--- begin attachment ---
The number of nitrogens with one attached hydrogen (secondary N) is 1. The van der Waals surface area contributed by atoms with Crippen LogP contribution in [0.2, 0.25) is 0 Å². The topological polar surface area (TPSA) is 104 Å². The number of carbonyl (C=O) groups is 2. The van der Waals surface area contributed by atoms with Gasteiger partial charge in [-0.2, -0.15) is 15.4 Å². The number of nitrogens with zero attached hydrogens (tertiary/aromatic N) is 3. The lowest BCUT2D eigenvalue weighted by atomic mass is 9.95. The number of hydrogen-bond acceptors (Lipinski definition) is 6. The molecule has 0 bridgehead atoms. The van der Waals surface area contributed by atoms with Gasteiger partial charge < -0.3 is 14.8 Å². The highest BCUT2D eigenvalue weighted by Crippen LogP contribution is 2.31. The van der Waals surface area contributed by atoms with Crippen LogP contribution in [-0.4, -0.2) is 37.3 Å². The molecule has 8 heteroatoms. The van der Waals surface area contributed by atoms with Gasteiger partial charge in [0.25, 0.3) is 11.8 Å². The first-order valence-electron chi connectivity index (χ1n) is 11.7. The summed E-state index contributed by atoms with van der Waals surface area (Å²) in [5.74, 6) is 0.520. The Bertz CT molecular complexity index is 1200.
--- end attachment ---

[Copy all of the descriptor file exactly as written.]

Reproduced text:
The number of nitrogens with one attached hydrogen (secondary N) is 1. The van der Waals surface area contributed by atoms with Crippen LogP contribution in [0.2, 0.25) is 0 Å². The topological polar surface area (TPSA) is 104 Å². The number of carbonyl (C=O) groups is 2. The van der Waals surface area contributed by atoms with Gasteiger partial charge in [-0.2, -0.15) is 15.4 Å². The number of nitrogens with zero attached hydrogens (tertiary/aromatic N) is 3. The lowest BCUT2D eigenvalue weighted by atomic mass is 9.95. The number of hydrogen-bond acceptors (Lipinski definition) is 6. The molecule has 0 bridgehead atoms. The van der Waals surface area contributed by atoms with Gasteiger partial charge < -0.3 is 14.8 Å². The highest BCUT2D eigenvalue weighted by Crippen LogP contribution is 2.31. The van der Waals surface area contributed by atoms with Crippen LogP contribution in [-0.4, -0.2) is 37.3 Å². The molecule has 8 heteroatoms. The van der Waals surface area contributed by atoms with Gasteiger partial charge in [0.25, 0.3) is 11.8 Å². The first-order valence-electron chi connectivity index (χ1n) is 11.7. The summed E-state index contributed by atoms with van der Waals surface area (Å²) in [5.74, 6) is 0.520. The Bertz CT molecular complexity index is 1200.